A very serious affair with a very amusing hash-tag is spiralling out of control in the UK. #Nuttsack is the twitter hash-tag for the sacking of the UK’s chief drug adviser, Professor David Nutt. Although utterly scandalous, the sacking and its blowback might lead to some positive changes and to a public more engaged in debates about the relationship between science and society.
Nearly two weeks ago the chair of the UK’s Advisory Council on the Misuse of Drugs (ACMD), Professor Nutt, was sacked by Home Secretary Alan Johnson for arguing publicly that the government’s policy on drugs was not supported by the evidence.
Soon after, two other advisers quit in protest. Yesterday, after a meeting that Johnson described as very constructive, three more drug advisers quit — leaving the ACMD paralysed, unable to meet quorum.
The underlying point of Nutt’s offending comments was that the government ignores evidence in devising its drug policy. In response, they sacked him. The irony is hard to miss. Sacking the man responsible for bringing evidence to the government for arguing that their policy is not evidence-based does nothing but prove his point.
Save up to 50% on a year of Crikey
Choose what you pay, from $99.
While both sides of parliament support the sacking, it has received nearly universal condemnation from the international media and even the UK’s Minister of Science, Lord Drayson, was privately outraged by the Home Secretary’s handling of the situation.
One Guardian reader, Eric Alexander, summed up the scandal well when he sarcastically wrote “It’s not the job of the government’s scientific advisers to offer scientific advice to the government. They should be providing a rationale for government policy, the way military intelligence advisers did in the run-up to the Iraq invasion.”
The connection to other issues is clear. Another important parallel is to the climate-change debate. Do we really want our science advisers to be fearful of government reactions to their advice? Johnson argues first that Nutt did not inform the government of his offending comments before he made them and moreover that the comments had “crossed the line” from science to policy.
The first claim appears to be false and Johnson is facing accusations of misleading parliament for making it. Nutt did, it seems, inform the government of the content of the speech. The second claim raises some interesting questions. Can a scientific adviser give advice without talking about policy? If they can, should they?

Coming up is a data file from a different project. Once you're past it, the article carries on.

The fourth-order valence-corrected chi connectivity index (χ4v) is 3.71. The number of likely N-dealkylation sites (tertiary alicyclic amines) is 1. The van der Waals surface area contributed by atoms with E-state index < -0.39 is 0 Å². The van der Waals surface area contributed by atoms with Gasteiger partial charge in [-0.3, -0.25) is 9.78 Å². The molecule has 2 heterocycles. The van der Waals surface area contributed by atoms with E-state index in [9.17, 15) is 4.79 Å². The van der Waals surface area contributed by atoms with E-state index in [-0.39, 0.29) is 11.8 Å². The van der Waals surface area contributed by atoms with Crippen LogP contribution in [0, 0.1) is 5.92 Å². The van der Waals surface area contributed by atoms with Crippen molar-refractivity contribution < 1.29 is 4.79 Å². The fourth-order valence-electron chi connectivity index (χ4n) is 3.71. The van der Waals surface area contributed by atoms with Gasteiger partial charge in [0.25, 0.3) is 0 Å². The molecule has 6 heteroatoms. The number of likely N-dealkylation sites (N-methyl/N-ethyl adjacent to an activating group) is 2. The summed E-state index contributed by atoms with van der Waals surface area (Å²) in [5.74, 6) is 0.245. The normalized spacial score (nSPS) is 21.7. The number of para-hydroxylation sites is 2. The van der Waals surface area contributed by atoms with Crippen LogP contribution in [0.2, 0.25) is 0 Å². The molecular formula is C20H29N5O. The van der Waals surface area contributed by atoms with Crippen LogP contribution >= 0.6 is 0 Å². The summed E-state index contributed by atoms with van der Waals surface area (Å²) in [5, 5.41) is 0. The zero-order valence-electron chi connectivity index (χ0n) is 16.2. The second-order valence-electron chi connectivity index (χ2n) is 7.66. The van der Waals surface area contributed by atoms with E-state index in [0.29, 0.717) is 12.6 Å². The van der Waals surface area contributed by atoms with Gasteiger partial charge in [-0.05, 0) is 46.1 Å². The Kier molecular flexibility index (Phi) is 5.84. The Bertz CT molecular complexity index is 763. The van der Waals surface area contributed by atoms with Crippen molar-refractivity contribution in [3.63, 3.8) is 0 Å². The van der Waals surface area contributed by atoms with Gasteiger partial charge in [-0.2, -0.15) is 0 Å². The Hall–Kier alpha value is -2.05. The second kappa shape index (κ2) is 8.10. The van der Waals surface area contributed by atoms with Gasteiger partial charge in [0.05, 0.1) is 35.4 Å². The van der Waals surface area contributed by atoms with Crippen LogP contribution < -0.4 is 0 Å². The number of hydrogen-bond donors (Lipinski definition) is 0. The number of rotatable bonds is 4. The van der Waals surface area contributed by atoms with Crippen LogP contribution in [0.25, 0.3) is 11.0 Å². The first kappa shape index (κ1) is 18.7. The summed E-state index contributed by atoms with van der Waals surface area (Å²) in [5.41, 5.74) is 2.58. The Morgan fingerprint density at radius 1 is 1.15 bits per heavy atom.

They can’t. And if they can, they shouldn’t. The ACMD is charged with the responsibility to assess the social impact of drugs as well as their physiological effects. How we are supposed to draw a line between comments regarding the social effect of a drug and comments about the effects of drug policy is anyone’s guess. They seem to be more-or-less the same issue.
In an editorial of the Journal of Psychopharmacology, Nutt compared the drug ecstasy with what he called “equasy”, or “Equine Addiction Syndrome”. He showed that according to all the criteria for measuring the harm caused by ecstacy, the habit of horse riding came out worse.
In other fora, Nutt also made the all-too-obvious point that cannabis is less dangerous than tobacco or alcohol.
Johnson’s foolish manoeuvre pushed Nutt a long way over this supposed line than he ever would have stepped on his own. In the fallout of the sacking he has published editorials in New Scientist and The Guardian and done dozens of interviews about the issues Johnson wanted him to shut-up about.
He has also vowed to set up his own independent drug advisory group so that he can continue provoking debate about drug policy. In addition, the sacking has moved bloggers, letter writers, columnists and tweeters to take part in an important debate about the role scientists ought to play in society.
As others have noted, this public debate that has ensued has been of a surprisingly high calibre. The public are engaging with complex and subtle questions with refreshing sobriety.
And this time the good guys are winning. As a result of Johnson’s trigger-happy response and the ensuing public debate, it looks like legislation, supported by Lord Drayson, might get passed saying that ministers do not have the power to sack advisers who disagree with government policy.
Some have suggested that affair is just what the drug decriminalisation movement needed. Johnson’s attempt to censor Nutt might end up ensuring that he will get even more fearless advice, and be rendered unable to keep that advice from the public.
Michael Slezak is a freelance journalist, philosophy teacher and runs the science blog Good, Bad, and Bogus.